Sponsored By

Branded mobile games and their ROIs

An overview of what to expect when launching branded games

Ben Chong, Blogger

January 19, 2016

2 Min Read

First, a quick primer. Branded mobile games are games that carry a brand presence. Most of them are casual themed games with a compelling game mechanic. 

The question most brands would like to know, is what kind of ROI (Return on Investment) they're getting. If the brand execs are investing 4-5 figures to build and launch a game, what do they expect out of it? How do they justify their money's worth?

The answer is, it depends. There's no one single metric, when it comes to measuring the ROI of branded games. Each project is evaluated on a case by case basis.

Here's a quick rundown of projects we've observed (and collaborated on), with their intended goals. Notice how they vary in terms of goals.

Tic Tac built a simple game, where users could design their own Tic Tac packs and spread the word. Over 100k people played the game over 5 locations (Texas, Florida, Georgia,Minneapolis and Denver), amplified via social media.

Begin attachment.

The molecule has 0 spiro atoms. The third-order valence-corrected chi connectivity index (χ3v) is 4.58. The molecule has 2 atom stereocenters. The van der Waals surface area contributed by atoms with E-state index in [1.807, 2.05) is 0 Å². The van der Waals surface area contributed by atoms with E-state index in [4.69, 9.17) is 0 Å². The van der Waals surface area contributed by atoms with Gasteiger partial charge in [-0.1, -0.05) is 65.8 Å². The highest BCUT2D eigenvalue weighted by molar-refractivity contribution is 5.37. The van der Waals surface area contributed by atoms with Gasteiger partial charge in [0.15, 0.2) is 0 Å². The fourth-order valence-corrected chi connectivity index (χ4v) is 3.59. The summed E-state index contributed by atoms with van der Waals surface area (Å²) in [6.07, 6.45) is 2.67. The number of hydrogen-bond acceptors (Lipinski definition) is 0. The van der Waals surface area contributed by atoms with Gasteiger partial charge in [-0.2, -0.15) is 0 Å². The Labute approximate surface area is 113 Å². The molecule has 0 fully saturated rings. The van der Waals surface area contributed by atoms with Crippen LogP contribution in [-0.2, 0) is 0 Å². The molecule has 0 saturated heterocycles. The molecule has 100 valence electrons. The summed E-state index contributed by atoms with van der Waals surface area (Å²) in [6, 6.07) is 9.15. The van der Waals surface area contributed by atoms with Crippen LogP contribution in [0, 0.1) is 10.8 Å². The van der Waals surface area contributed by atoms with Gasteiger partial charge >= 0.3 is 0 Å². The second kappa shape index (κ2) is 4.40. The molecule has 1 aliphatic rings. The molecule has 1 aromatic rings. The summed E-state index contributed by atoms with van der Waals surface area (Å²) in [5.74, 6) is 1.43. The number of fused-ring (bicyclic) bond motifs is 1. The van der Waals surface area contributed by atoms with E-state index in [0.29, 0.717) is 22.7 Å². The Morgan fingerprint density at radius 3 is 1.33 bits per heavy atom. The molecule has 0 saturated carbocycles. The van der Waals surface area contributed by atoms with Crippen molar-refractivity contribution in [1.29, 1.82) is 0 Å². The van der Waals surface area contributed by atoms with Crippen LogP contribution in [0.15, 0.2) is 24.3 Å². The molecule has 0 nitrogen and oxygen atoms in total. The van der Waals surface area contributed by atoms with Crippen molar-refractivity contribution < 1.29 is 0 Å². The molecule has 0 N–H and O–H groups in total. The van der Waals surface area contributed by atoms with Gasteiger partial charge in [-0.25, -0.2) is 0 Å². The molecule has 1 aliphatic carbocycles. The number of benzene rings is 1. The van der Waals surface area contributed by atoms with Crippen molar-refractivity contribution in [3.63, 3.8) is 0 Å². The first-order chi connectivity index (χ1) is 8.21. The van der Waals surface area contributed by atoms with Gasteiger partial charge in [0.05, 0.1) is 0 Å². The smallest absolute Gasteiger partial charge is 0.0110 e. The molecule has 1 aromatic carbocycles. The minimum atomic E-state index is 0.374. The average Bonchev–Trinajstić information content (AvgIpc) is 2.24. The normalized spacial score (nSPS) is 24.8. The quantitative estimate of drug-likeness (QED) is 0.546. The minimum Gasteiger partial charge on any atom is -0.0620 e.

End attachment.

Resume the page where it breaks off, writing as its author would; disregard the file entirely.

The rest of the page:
Kia built a Plinko based game for a car showroom, allowing prospective buyers to connect with the brand, and win free test drives. These would then be converted into hot leads for the sales team. Since a car sale is typically 5 figures, the cost of building the game is very tiny, compared to the huge upside.


ITV built a game to promote their hit TV series, Thunderbirds. It was launched through a variety of web properties to drive viewership to the new season. This would be classified under brand activation for a new series launch.


Disney built a game leveraging the Phineas and Ferb characters which launched on the official iOS and Android apps to millions of hungry kids who follow the TV series. It gives them another avenue to connect with their favourite cartoon characters.


Doraemon, the popular japanese manga series built a game to celebrate the launch of it's main iOS game. It was launched alongside the massively popular facebook page.

As you can see, results and goal vary for each campaign. The main question to ask is this: are the ROI goals clear for the brand executives? What do they expect out of the launch of a branded mobile game?

In the next post, I shall cover a very niche segment of the branded games universe. Stay tuned!



Read more about:


About the Author(s)

Daily news, dev blogs, and stories from Game Developer straight to your inbox

You May Also Like